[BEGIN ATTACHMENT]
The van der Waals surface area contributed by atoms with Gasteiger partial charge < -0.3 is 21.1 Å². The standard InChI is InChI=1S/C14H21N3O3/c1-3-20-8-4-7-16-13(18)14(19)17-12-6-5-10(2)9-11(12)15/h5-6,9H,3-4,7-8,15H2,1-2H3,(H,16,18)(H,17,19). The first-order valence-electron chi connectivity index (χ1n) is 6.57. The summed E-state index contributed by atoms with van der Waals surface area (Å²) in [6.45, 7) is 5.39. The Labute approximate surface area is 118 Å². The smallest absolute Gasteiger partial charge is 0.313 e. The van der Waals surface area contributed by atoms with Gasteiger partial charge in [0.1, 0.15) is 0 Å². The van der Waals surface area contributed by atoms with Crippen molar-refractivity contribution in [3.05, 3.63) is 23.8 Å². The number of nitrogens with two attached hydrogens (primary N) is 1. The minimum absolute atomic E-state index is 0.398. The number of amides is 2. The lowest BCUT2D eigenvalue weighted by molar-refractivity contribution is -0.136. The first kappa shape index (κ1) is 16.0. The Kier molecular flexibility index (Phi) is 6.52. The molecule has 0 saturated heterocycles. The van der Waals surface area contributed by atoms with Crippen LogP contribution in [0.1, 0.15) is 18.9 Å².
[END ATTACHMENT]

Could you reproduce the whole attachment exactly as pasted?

The van der Waals surface area contributed by atoms with Gasteiger partial charge < -0.3 is 21.1 Å². The standard InChI is InChI=1S/C14H21N3O3/c1-3-20-8-4-7-16-13(18)14(19)17-12-6-5-10(2)9-11(12)15/h5-6,9H,3-4,7-8,15H2,1-2H3,(H,16,18)(H,17,19). The first-order valence-electron chi connectivity index (χ1n) is 6.57. The summed E-state index contributed by atoms with van der Waals surface area (Å²) in [6.45, 7) is 5.39. The Labute approximate surface area is 118 Å². The smallest absolute Gasteiger partial charge is 0.313 e. The van der Waals surface area contributed by atoms with Gasteiger partial charge in [0.1, 0.15) is 0 Å². The van der Waals surface area contributed by atoms with Crippen molar-refractivity contribution in [3.05, 3.63) is 23.8 Å². The number of nitrogens with two attached hydrogens (primary N) is 1. The minimum absolute atomic E-state index is 0.398. The number of amides is 2. The lowest BCUT2D eigenvalue weighted by molar-refractivity contribution is -0.136. The first kappa shape index (κ1) is 16.0. The Kier molecular flexibility index (Phi) is 6.52. The molecule has 0 saturated heterocycles. The van der Waals surface area contributed by atoms with Crippen LogP contribution in [0.1, 0.15) is 18.9 Å².